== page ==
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Re: keyAlterationOrder

From: Freeman Gilmore
Subject: Re: keyAlterationOrder
Date: Tue, 29 Dec 2020 14:05:30 -0500

Than you Aaron and Jean

On Tue, Dec 29, 2020 at 3:56 AM Jean Abou Samra <> wrote:

Thank you Aaron and Jean


I know that the alist cannot be read with assoc, at least in its simple
I should have said "I know that this list of pairs cannot ..."
Why not?

assoc would read the first key of a given value none of the others keys of
the same value would be read in the chain.
It is at best a stretch to call this property an association list to begin with. An alist is a list of key-value pairs; but this property is a list of step-alteration pairs with no associative semantics. To use this list, you need only filter it to the items you are interested in, and the resulting list will have the items in the desired order. Consider this contrived example:
\version "2.20.0"

\new Voice {
  #(lambda (context)
    (let ((keyAlterationOrder
           (ly:context-property context 'keyAlterationOrder))
          (pitches #{ \fixed c' { cis dis ees fis gis aes bes } #}))
     (set! pitches (map (lambda (pitch)
                         (cons (ly:pitch-steps pitch)
                               (ly:pitch-alteration pitch)))
                        (music-pitches pitches)))
     (format #t "\n  Unordered: ~s" pitches)
     (format #t "\n    Ordered: ~s"
       (lambda (elem) (member elem pitches))
I ran this and got the feeling results.   I see what it does and now understand its purpose of keyAlterationOrde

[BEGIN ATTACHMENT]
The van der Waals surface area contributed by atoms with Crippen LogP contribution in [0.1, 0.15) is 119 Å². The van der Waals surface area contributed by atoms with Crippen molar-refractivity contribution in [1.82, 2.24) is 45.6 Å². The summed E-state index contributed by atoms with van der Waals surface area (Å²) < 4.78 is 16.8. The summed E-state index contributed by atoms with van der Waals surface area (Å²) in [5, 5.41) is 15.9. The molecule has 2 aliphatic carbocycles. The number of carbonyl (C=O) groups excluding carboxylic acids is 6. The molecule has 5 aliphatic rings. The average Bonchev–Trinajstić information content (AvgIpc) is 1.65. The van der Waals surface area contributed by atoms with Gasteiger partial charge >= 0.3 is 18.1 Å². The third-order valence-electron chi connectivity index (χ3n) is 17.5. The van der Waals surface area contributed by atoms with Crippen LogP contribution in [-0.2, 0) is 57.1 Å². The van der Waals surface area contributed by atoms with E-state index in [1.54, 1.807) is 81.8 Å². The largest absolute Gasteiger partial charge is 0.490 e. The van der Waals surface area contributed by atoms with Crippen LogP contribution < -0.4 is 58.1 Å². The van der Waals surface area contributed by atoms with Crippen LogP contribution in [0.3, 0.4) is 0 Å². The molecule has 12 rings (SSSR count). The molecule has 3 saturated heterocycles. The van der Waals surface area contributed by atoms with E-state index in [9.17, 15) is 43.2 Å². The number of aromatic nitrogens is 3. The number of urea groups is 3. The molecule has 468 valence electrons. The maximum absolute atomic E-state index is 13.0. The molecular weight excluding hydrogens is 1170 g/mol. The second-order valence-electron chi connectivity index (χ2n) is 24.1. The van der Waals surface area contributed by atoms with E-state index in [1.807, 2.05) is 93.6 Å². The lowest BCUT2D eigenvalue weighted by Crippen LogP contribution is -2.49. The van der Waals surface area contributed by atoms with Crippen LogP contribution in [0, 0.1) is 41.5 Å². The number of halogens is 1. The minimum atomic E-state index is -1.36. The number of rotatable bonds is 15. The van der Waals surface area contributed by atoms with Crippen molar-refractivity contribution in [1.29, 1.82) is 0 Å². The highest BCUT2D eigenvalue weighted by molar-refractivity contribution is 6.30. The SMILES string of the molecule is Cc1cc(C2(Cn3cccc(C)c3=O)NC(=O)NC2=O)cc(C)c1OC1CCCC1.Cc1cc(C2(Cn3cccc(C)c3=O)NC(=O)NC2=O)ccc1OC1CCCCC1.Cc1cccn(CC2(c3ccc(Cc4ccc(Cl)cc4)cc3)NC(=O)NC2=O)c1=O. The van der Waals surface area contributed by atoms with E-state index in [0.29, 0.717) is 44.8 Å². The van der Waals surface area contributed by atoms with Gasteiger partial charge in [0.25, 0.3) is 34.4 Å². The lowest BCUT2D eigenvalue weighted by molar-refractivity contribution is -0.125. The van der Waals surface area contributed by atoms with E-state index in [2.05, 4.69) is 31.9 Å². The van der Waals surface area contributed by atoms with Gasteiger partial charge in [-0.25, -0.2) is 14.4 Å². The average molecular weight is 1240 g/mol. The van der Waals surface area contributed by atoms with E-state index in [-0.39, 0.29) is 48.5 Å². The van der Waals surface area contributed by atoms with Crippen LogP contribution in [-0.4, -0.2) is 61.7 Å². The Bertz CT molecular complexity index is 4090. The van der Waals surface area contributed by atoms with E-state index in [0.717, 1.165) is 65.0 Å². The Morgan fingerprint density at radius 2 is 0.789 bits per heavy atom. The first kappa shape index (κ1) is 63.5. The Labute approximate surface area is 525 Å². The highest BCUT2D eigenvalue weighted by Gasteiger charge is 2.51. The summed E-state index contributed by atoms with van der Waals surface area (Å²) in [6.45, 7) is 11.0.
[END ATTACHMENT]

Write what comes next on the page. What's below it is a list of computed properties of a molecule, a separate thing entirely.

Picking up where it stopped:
Interpreting music...
Unordered: ((0 . 1/2) (1 . 1/2) (2 . -1/2) (3 . 1/2) (4 . 1/2) (5 . -1/2) (6 . -1/2)) Ordered: ((6 . -1/2) (2 . -1/2) (5 . -1/2) (3 . 1/2) (0 . 1/2) (4 . 1/2) (1 . 1/2))

Converted from (step . alteration) back to pitch, the final order is: Bb Eb Ab F# C# G# D#. This should make sense given the standard convention of how flats and sharps are arranged   

You are right indeed, it cannot really be called an alist
and assoc is of little use. Thanks for the example.

I think you misunderstood Carl. The order of the alist is the
critical piece of information. This property controls the order
in which alterations are printed in the key. For example:

I originally thought it did; but i can not see the logic by studying the two examples above
If I make  a list, how does  it know where to start and how many accidentals to use in the signature.   I do not want to understand how to write the filter just how to build the list.     I would be using #(define (smufl-key-signature grob)... if keyAlterationOrder would do what i want .

Aaron's reply should answer that.

One question though,   Does the key signature affect the midi output?
Yes, Key_performer generates a key signature meta event (FF 59).
(FF 59)? 
Key Signature efectfs midi.   Next question, If a note in a score has an accidental or natural with it and the same note has an accidental in the key signature how is this affecting pitch?    I think it does not.    If it did, why is the accidental entered with the note, if it is already in the signature.

 "To determine whether to print an accidental, LilyPond examines the pitches and the key signature. The key signature only affects the printed accidentals, not the note’s pitch! "

Please explain?


Absolutely. Note that in MIDI, key signatures are limited to
a number of flats or sharps and a boolean representing major
or minor scale [1]. So the MIDI output is unaffected by

I can see that the order would not have an effect on midi.

Thank you, ƒg



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